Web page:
China: More easing in the pipeline
- RRR cuts will release liquidity of RMB900bn, partially offsetting drain by tax payment in Sep
- The move will unlikely stage a major rebound of credit growth
- We do not expect the cuts to have an immediate impact on the CNY
- We expect continued stability in onshore interest rates
The cuts will partially offset the tightening impact of upcoming tax payments in mid-September and front-loading of local government special bonds issuance in Q4. As of August, local governments had used up more than 90% of their 2019 new debt quotas. Early assessment on how much debt needs to be issued next year is already in progress, three months ahead of the usual schedule. Part of the quota will be allocated in advance to ensure funding availability at the beginning of 2020, according to the State Council's meeting chaired by Premier Li Keqiang last week. Given that commercial banks are the main buyers of LG bonds, the RRR cut should help to supply liquidity.
The reduction was also a response to persistent weakening of economic activities. In July, industrial output growth slowed markedly to 4.8% YoY, the weakest pace since February 2002. Infrastructure investment also eased alongside housing investment. Retail sales remained weak due to growing consumer caution, most evident in slumping auto sales and property-related spending. That was followed by weaker-than-expected bank lending and the return of deflation at the producer level. The outlook will likely deteriorate further for the remainder of the year owing to trade war headwinds.
Echoing earlier cuts, the latest move was aimed at supporting demand by funnelling credit to smaller firms. Prior to the adjustment, PBoC had injected more than RMB3.6tn in net liquidity through seven reserve cuts since early 2018. However financing costs for the real economy failed to decline. The weighted average lending rates have remained broadly unchanged in the past three quarters (5.66% for Q2 2019; 5.69% for Q1 2019; 5.64% for Q4 2018). M2 also slowed to 8.1% in July, its lowest level since December 2018.
While the recent introduction of new loan prime rate (LPR) will help lower funding costs, any near-term impact is expected to be limited. Rather than outstanding loans, the LPR pricing only applies to new loans in order to minimise the pressure on banks’ NIMs. Meanwhile, the LPR coverage will only gradually expand: banks are mandated to have 30% of new loans priced off the LPR by end-September, 50% by end-December, and 80% by March 2020.
The recent move by China Banking and Insurance Regulatory Commission to inspect banks’ property loans as lending to property companies still account for an excessive proportion of overall credit. PBOC has also instructed lenders to control growth in mortgage loans given lingering concerns about leverage and housing bubbles. With the Trump administration imposing new tariffs on 1 September, and threatening more measures from October and December, we expect PBoC to lower RRR by another 50-100bps in Q4.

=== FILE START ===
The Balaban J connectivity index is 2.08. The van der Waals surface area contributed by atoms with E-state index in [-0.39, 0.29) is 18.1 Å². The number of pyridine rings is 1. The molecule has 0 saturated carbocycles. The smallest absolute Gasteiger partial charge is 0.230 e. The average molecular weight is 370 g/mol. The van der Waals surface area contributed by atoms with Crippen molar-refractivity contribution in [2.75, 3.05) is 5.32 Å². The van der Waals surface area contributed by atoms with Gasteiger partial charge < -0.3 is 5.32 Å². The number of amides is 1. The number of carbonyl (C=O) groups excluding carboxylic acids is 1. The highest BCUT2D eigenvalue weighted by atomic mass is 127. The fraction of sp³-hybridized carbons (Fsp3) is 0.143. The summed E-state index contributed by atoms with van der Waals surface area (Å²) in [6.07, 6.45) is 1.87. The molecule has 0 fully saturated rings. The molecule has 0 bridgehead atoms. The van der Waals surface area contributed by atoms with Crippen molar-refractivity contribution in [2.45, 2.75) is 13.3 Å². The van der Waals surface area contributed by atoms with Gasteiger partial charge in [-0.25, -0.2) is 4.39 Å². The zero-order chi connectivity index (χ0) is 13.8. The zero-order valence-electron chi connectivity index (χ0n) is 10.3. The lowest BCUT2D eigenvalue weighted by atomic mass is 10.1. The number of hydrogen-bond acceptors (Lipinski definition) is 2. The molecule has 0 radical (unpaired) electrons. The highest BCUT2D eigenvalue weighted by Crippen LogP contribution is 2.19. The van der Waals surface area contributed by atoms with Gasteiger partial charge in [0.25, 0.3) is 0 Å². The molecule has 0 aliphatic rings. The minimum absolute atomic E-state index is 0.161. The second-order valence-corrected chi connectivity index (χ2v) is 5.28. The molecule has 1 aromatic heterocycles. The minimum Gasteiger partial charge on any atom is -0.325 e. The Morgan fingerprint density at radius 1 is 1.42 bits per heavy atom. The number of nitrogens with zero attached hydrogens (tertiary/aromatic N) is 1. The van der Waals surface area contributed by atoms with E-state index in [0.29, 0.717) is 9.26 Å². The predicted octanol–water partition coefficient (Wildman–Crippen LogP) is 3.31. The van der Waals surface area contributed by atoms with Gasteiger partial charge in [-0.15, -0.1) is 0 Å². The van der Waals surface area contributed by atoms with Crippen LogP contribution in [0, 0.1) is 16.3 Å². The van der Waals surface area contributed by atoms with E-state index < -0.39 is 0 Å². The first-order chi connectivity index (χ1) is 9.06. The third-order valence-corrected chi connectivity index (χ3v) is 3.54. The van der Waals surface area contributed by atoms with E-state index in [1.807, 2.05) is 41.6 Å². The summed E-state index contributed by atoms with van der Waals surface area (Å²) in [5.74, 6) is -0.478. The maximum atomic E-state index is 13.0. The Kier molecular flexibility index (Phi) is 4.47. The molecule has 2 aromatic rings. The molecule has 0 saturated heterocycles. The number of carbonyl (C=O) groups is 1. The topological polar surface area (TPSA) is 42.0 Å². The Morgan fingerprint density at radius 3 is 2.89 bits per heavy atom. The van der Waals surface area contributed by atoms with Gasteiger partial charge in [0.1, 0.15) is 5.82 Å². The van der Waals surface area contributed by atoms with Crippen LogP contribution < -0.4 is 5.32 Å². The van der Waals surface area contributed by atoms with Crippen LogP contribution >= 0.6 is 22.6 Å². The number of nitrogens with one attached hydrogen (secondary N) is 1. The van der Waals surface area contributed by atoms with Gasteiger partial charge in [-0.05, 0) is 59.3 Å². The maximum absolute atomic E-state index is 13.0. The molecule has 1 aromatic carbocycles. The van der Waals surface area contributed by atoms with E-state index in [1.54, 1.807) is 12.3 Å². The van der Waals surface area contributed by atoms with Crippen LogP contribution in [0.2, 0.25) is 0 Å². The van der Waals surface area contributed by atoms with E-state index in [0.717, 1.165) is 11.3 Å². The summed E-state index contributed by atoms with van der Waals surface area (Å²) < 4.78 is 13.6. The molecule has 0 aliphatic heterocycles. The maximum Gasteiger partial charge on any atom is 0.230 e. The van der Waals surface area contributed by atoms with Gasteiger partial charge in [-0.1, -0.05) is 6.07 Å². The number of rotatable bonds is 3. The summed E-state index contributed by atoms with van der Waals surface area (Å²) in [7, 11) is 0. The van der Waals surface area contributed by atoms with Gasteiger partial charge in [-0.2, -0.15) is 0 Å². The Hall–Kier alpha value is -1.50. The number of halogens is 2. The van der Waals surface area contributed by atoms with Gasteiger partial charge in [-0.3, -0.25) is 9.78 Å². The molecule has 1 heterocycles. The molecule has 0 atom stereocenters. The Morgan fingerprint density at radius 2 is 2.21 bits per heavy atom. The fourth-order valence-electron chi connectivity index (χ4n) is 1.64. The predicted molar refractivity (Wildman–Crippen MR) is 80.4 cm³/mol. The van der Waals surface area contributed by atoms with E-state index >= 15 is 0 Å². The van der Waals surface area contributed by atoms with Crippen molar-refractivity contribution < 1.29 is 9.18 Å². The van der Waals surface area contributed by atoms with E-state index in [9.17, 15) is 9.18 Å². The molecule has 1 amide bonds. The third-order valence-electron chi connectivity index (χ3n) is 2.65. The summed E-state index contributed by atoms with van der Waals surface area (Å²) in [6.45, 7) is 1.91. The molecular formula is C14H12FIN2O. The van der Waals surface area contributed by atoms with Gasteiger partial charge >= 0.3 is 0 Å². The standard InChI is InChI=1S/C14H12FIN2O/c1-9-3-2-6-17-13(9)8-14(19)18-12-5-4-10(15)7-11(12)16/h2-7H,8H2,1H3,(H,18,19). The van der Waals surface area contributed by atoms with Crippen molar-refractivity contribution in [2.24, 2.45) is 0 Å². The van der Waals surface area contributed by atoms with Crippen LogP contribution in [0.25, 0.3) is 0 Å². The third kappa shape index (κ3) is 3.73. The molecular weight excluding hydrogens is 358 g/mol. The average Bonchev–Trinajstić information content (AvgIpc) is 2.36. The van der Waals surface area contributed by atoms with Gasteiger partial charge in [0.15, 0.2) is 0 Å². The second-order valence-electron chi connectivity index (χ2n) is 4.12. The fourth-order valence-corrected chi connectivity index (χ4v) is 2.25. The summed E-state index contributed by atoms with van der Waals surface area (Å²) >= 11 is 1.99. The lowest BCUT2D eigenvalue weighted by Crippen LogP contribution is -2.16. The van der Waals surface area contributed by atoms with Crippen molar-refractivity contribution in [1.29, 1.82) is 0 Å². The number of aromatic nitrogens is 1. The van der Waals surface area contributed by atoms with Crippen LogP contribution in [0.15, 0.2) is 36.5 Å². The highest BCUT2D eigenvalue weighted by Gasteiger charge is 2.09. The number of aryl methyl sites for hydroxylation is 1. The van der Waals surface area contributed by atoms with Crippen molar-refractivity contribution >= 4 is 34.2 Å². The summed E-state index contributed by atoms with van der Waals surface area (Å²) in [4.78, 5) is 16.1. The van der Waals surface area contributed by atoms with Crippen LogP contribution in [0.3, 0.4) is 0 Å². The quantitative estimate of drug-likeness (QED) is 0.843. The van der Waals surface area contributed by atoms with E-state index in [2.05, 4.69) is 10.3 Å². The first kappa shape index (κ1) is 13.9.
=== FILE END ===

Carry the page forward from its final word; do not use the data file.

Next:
We do not expect the incoming RRR cuts to have an immediate impact on the CNY. The CNY has already depreciated from 6.70 to 7.20 vs USD during the tit-for-tat tariff war over the past 4-5 months. With effect from September 1, US President Trump has effectively imposed tariffs on all Chinese goods totalling USD550bn. In retaliation to China’s tariffs on USD75bn of US goods, President Trump intends to increase tariffs by another 5% from October 1. The RRR announcement was targeted at cushioning China’s economy from the re-escalation in China-US trade tensions.
The first round of negotiations conducted in Shanghai in late July had ended in mutual criticisms, only to be followed by the CNY’s depreciation past the psychological 7 level in August. While relieved that trade talks have not broken down, expectations remain low for any significant breakthrough that could result in a trade deal. Any progress leading to a tariff ceasefire would, however, be welcome.
We do not expect the announced RRR cuts to have a material impact on onshore money market rates or government bond yields. Thus far, most of the adjustments to US tariffs and softening economic outlook has been through the currency. Interest rates have been quite stable, and we expect that to continue. A key reason, PBOC still seems to be reluctant to pursue aggressive easing, for fear that it would increase the build-up of leverage in stock and property markets. Consequently, easing measures have been prudent and targeted. Notably, PBOC did not follow the Fed in cutting policy rates (1Y Lending rate) but have instead opted to gradually lower corporate borrowing costs via interest rate reform (new LPR).
China Government Bond (CGB) yields can fall alongside global yields, but the pace would likely be much smaller. This could be why foreign inflows have been much weaker this year vs 2018, despite index inclusion in April. Though there is little scope for capital appreciation, CGBs are attractive for their relatively high yields. At present, FX-hedged and unhedged 10Y CGB yield a massive 100-150bps more than similar-tenor US Treasury.
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